Louisiana Teacher Organizes Book Drive for Kindergarten Kids Displaced by Floods
Flooding in southern Louisiana has devastated whole communities. An estimated 40,000 homes were damaged–most of them completely ruined–and more than 30,000 people had to be rescued from the floodwaters. It’s been devastating for adults, but it’s especially difficult for children.
“The emotional toll on the kids has been heavy. They’re all in a bit of shock and stress and having meltdowns and tantrums,” said local mother Michelle Parrott to WBTV. “Trying to get back into their routine is going to be difficult when we don’t know what the future holds for us.”
Parrott and her family had to be rescued from their home by a boat. It’s been very difficult on all her kids, especially her oldest son, who has autism.
Kids displaced by the flooding have been living in cars, and shelters. Thousands of people are still in shelters, and even those who were able to return to their flood-ravaged homes have lost everything, and in many cases they can’t even go to school. The floods damaged schools and daycare centers as well as private homes, and while some say they will be able to open again next week, the department of education says 22 public schools in the area were too heavily damaged and won’t be able to open by next week.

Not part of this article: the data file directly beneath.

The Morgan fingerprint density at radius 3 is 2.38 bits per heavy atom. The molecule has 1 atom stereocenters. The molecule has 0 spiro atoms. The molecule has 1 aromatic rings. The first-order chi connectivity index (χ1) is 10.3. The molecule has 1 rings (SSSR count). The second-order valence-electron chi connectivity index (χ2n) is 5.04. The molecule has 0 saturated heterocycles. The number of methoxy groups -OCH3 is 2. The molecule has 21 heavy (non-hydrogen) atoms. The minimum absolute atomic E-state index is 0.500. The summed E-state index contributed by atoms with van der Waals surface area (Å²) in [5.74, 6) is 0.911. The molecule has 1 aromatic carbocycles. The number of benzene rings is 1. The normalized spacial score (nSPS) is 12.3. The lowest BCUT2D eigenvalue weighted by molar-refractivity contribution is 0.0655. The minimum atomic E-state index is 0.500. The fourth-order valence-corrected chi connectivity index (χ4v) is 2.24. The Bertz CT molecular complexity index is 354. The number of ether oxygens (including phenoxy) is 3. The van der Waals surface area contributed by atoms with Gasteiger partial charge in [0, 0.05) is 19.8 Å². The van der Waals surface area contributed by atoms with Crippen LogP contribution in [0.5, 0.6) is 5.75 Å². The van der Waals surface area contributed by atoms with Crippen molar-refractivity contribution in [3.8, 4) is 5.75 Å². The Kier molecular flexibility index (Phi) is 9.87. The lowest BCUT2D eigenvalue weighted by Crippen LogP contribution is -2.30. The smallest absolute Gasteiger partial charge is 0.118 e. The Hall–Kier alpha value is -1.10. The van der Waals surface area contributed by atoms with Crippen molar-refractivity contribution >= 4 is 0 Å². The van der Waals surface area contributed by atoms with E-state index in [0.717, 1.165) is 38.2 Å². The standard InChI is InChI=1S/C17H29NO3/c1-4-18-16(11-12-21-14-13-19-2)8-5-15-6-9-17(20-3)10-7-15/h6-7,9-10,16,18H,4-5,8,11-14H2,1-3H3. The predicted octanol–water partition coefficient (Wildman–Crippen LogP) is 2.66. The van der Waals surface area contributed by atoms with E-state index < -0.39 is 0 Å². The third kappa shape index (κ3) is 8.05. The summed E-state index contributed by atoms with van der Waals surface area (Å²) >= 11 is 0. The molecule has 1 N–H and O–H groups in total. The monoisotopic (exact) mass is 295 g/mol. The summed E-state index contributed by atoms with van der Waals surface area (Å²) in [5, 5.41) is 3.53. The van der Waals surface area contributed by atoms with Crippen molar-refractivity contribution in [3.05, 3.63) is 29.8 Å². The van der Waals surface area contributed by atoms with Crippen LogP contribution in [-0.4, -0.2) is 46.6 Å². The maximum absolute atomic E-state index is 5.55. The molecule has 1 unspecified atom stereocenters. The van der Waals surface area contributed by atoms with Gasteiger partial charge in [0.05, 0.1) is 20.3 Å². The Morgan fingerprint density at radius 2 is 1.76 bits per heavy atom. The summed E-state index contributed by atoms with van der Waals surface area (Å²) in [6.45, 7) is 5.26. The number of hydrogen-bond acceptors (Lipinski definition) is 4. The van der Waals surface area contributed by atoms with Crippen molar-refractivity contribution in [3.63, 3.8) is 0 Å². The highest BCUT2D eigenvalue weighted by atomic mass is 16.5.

There’s a lot to be done to try to get things back to normal and establish some kind of semblance of routine for kids who had to be ferried out of their homes by boats in the middle of the night, and who have now lost everything they had. One teacher has started a book drive to try to get books for kids who have lost everything, including their schools for the time being.
“I’m collecting funds for displaced kindergarteners with the help of teacher Jay Ann for Southside Elementary School students in flooded Denham Springs, Louisiana,”Â wrote Covington, Louisiana resident Karen Benianto–whose family was displaced after Hurricane Katrina–on the site’s GoFundMe page.Â “There are 80 kindergarteners in the school, most below the poverty line. They’ll all be in shelters for the foreseeable future where they may end up being taught.”
The LA Kids Books project is looking to buy 80 books for the kindergarten kids living in shelters, so they’ll have something to keep reading, and so they’ll know they are not completely empty-handed, and that someone out there is thinking about them. If the drive earns more than enough to supply the kindergarten kids, the extra funds will be used to start doing the same for the school’s first graders.
It’s a good cause that helps promote literacy, and a little bit goes a long way. The LA Kids Books fundraiser can be found here.